Several weeks ago I posted an entry here about the superb writer of books in the mystery/espionage/thriller genre, Eric Ambler. I was prompted to do so after just re-reading (and immensely enjoying) three of his novels. Like they were with G.K. Chesterton and others who I admire, such books are a staple of my entertainment reading. And, fortunately, because my retention is so low, I can usually experience the same thrills and satisfaction from re-reading great mysteries as I did the first time around!
So, when time permits and I’m in the right mood, I dig through the boxes (because of space limitations, our mysteries are not stored on our library shelves) and unearth the several authors of this genre we find so "tried and true." Now in creating this Mystery Writers Honor Roll I'll admit that I take liberties with the categorization. Purists would insist that novels concentrating on mystery, detectives, espionage, thriller, courtroom, police procedural, contemporary adventure, political action and crime all deserve their own categories. Well, okay; no argument here -- but no compliance either because many of my favorite books cross those categorical lines so much that they obliterate them. For instance, Erle Stanley Gardner’s Perry Mason books could easily fit in at least four or five of the above groupings with Eric Ambler, John D. MacDonald, John Buchan and, to a lesser degree, the others are in the same situation.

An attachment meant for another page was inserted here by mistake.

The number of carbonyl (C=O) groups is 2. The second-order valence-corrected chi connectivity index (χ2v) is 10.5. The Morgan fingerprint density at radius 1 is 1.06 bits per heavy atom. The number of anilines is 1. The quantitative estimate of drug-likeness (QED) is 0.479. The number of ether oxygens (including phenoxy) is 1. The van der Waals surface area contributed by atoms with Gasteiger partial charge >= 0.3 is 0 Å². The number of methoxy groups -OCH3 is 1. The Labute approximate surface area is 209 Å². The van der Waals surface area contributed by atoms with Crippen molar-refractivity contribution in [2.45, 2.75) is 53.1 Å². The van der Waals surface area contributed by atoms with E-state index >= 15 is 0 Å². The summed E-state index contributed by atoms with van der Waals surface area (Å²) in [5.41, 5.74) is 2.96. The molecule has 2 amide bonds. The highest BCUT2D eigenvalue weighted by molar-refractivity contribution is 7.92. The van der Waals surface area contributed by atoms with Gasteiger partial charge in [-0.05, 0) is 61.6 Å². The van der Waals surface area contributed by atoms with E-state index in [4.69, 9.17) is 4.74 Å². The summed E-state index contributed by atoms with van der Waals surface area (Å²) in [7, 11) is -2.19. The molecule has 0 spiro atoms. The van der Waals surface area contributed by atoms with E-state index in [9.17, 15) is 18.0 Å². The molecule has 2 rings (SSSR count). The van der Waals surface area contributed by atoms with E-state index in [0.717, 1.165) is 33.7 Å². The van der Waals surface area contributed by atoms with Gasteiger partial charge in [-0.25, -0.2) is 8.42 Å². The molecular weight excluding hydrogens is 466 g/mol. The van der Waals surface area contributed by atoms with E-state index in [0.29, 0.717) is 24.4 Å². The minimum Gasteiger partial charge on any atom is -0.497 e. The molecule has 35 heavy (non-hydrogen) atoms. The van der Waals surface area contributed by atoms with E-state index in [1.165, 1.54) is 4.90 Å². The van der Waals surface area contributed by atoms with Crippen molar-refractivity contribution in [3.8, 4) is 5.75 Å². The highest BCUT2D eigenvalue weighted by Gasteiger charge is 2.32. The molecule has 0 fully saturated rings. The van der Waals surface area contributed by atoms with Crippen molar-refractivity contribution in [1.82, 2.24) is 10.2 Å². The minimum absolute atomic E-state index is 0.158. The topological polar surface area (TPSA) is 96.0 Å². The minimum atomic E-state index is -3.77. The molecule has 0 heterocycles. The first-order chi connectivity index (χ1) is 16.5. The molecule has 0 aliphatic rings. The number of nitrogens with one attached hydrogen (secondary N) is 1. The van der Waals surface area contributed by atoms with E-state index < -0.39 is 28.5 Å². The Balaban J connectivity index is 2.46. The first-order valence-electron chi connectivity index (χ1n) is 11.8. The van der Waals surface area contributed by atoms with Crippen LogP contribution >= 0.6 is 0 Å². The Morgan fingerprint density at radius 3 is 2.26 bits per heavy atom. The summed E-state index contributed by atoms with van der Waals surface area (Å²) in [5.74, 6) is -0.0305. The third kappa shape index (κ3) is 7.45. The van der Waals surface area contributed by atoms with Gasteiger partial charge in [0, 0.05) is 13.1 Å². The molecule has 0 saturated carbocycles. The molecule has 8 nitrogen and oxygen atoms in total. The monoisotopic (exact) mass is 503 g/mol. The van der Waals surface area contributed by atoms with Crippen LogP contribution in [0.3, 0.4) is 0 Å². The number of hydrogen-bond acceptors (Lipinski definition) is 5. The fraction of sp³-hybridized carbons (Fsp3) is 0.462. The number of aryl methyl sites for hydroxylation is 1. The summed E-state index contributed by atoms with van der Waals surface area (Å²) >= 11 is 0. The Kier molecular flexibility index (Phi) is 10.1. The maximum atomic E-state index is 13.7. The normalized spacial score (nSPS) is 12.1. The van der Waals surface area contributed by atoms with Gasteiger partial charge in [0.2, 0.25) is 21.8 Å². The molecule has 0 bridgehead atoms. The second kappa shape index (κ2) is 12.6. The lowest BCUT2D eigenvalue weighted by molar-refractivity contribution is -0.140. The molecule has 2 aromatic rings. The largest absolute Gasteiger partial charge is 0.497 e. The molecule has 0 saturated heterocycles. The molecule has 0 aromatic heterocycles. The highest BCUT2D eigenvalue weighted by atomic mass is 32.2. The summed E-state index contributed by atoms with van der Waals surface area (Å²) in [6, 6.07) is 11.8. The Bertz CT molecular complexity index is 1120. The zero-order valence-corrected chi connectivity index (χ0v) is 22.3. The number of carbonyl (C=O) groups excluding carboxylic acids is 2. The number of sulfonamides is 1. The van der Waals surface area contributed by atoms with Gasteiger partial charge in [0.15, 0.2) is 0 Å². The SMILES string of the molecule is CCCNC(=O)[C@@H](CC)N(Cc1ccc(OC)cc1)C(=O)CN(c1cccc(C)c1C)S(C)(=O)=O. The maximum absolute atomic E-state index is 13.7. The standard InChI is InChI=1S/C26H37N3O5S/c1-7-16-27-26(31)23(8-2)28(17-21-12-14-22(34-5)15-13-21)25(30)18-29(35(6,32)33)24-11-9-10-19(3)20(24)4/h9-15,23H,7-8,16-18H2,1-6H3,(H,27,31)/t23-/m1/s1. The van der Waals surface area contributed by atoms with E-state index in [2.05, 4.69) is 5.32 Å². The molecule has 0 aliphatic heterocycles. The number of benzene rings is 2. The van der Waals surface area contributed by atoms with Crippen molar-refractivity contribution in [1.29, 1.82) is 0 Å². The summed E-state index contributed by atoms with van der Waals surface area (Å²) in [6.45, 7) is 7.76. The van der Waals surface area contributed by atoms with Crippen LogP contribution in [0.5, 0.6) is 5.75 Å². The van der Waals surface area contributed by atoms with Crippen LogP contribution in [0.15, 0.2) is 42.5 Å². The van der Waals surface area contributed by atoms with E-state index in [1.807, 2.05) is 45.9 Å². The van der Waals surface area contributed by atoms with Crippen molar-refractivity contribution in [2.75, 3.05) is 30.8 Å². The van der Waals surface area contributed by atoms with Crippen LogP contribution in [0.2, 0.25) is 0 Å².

With this being said then and with my recent hunger for mysteries somewhat satisfied – since my Ambler post I’ve re-read another of his, Light of Day, as well as Dorothy Sayers’ Strong Poison, E.W. Horning’s first collection of Raffles stories called The Amateur Cracksman and Ngaio Marsh’s False Scent – I conclude with my list of favorites. They are all heartily recommended for readers who love the form.
Here in alphabetical order is my personal Mystery Writers Honor Roll:
John Dickson Carr (and also those under his pen name Carter Dickson)
Sir Arthur Conan Doyle
Erle Stanley Gardner (and also those under his pen name A. A. Fair)
John D. MacDonald